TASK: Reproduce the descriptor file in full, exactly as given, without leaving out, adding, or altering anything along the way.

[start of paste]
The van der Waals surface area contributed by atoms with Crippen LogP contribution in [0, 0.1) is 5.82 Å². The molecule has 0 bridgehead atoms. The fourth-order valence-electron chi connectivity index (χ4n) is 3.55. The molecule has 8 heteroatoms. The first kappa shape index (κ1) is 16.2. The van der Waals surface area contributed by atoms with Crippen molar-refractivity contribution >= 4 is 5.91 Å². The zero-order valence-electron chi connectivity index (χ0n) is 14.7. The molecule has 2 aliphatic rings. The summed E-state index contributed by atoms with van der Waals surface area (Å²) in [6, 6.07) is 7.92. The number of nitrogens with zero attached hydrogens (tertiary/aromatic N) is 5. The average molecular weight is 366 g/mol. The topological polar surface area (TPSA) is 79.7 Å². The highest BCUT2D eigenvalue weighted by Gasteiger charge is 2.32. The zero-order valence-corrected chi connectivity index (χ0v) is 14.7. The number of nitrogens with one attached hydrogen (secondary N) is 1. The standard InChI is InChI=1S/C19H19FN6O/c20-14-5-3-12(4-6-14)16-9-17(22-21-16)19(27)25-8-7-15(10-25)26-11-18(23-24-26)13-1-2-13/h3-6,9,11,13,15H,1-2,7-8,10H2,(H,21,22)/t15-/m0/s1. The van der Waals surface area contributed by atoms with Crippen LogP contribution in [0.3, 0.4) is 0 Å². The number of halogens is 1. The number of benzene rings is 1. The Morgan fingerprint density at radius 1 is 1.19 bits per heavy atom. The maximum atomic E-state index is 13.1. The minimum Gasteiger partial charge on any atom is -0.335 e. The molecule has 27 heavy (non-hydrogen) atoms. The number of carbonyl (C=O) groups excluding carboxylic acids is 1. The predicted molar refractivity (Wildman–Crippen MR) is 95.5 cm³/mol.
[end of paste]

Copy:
The van der Waals surface area contributed by atoms with Crippen LogP contribution in [0, 0.1) is 5.82 Å². The molecule has 0 bridgehead atoms. The fourth-order valence-electron chi connectivity index (χ4n) is 3.55. The molecule has 8 heteroatoms. The first kappa shape index (κ1) is 16.2. The van der Waals surface area contributed by atoms with Crippen molar-refractivity contribution >= 4 is 5.91 Å². The zero-order valence-electron chi connectivity index (χ0n) is 14.7. The molecule has 2 aliphatic rings. The summed E-state index contributed by atoms with van der Waals surface area (Å²) in [6, 6.07) is 7.92. The number of nitrogens with zero attached hydrogens (tertiary/aromatic N) is 5. The average molecular weight is 366 g/mol. The topological polar surface area (TPSA) is 79.7 Å². The highest BCUT2D eigenvalue weighted by Gasteiger charge is 2.32. The zero-order valence-corrected chi connectivity index (χ0v) is 14.7. The number of nitrogens with one attached hydrogen (secondary N) is 1. The standard InChI is InChI=1S/C19H19FN6O/c20-14-5-3-12(4-6-14)16-9-17(22-21-16)19(27)25-8-7-15(10-25)26-11-18(23-24-26)13-1-2-13/h3-6,9,11,13,15H,1-2,7-8,10H2,(H,21,22)/t15-/m0/s1. The van der Waals surface area contributed by atoms with Crippen LogP contribution in [0.3, 0.4) is 0 Å². The number of halogens is 1. The number of benzene rings is 1. The Morgan fingerprint density at radius 1 is 1.19 bits per heavy atom. The maximum atomic E-state index is 13.1. The minimum Gasteiger partial charge on any atom is -0.335 e. The molecule has 27 heavy (non-hydrogen) atoms. The number of carbonyl (C=O) groups excluding carboxylic acids is 1. The predicted molar refractivity (Wildman–Crippen MR) is 95.5 cm³/mol.